Gone Turtling

25 07 2009

Previously: I tried to get hooked up with fishing gear, with mixed results.

Semantically, I assume “fishing” means “trying to catch a fish.” What’s the word for “there are no fish here, only turtles”?

Whatever that word is suits the pond in front of my apartment complex perfectly.

Using a 3/8 oz practice plug (and bobber for laughs), I have been practicing my casting technique without fear of hooking myself, other people, or unwanted quarry. I still managed to lose a couple plugs, but hey, they’re cheap.

Despite the unwelcome crowd of turtles in the pond, a side benefit is that they give me something to aim for when casting that gives instant feedback. The young turtles want to eat the plug and the bobber. Since there’s no hook involved, I can mess with their turtle heads without worrying about having to make turtle soup.

Like shooting candy stolen from a baby in a barrel.

Like shooting candy stolen from a baby in a barrel.

I’m still trying to figure out how many turtles are crammed into this pond. I’ve seen some quirky turtles emerge from the murky depths just when I thought I had them all accounted for. The old ones don’t go in for bobbers and plugs, so once they realize that there’s no actual food, down they go, never to return.

Where's the beef?

Where's the beef?

Once I got reasonably confident in my casting skills, I switched to a Rapala® crankbait that comes with two sets of treble hooks. I had to reel it in quickly so as not to accidentally hook any turtles. I liked the realistic action (it’s one thing to see these lures on fishing shows, and quite another to try them for real) and even attracted some minnow-looking fish that thought one of their buddies was onto some food. Nope.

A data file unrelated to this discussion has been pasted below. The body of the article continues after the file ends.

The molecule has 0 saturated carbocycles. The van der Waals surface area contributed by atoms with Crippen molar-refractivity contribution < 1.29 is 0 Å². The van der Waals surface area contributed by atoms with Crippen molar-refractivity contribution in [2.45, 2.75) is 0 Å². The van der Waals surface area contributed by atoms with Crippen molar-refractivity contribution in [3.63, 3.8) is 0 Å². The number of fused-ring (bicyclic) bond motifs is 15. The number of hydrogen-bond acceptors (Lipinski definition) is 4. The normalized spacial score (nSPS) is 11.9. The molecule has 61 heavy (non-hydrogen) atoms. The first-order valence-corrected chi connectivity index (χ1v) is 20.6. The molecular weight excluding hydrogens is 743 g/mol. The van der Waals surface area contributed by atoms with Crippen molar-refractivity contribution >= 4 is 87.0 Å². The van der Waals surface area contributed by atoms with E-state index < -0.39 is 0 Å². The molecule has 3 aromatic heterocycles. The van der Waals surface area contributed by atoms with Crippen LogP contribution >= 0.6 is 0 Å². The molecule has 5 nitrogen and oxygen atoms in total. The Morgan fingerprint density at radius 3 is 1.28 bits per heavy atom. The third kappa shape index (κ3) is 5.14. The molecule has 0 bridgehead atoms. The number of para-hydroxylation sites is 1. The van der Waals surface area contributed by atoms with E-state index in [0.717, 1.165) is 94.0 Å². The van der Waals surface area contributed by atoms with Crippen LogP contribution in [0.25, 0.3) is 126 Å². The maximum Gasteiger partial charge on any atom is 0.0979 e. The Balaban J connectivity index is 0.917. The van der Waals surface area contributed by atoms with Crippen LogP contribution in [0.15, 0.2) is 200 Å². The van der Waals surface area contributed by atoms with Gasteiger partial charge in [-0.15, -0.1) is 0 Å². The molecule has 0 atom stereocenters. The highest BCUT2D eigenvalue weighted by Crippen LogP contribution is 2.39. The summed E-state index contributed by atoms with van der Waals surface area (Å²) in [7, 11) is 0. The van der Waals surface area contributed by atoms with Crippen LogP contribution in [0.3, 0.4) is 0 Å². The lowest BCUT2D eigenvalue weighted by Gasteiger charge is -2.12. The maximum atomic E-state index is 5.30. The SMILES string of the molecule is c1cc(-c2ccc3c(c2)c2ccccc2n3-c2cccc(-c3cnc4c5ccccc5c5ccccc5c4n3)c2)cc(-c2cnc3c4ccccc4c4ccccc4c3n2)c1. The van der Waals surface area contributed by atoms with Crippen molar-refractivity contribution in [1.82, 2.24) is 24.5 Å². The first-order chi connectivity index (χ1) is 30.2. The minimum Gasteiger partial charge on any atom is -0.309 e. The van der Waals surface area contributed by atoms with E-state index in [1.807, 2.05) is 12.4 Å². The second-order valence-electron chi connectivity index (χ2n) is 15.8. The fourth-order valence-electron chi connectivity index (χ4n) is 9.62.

I had a poop cleanup bag in my pocket, and at one point when I was fumbling around for the camera the wind took the bag out into the water. Another opportunity to practice casting! Not just casting, but getting a feel for where you want the lure to go and how to direct your catch back to you. It was silly to use a $6 fishing lure to catch a poop bag, but hey, take the learning experiences where you can, I say.

In Soviet Russia, poop bag catches YOU.

In Soviet Russia, poop bag catches YOU.

Great success!

I got a little too confident and tried to cast over to a stray turtle that was near the pond drain. Zing! Down the grating went my $6 lure. That’s like, a paycheck for me. No joke.

But when all seemed lost, I used the opportunity to “play the fish” and keep tugging the rod and move up and down the pond bank until the lure thankfully leapt back out into the water.

So I have yet to catch my first fish of the 2000s, but like they say, a bad day fishing is a better day than most.




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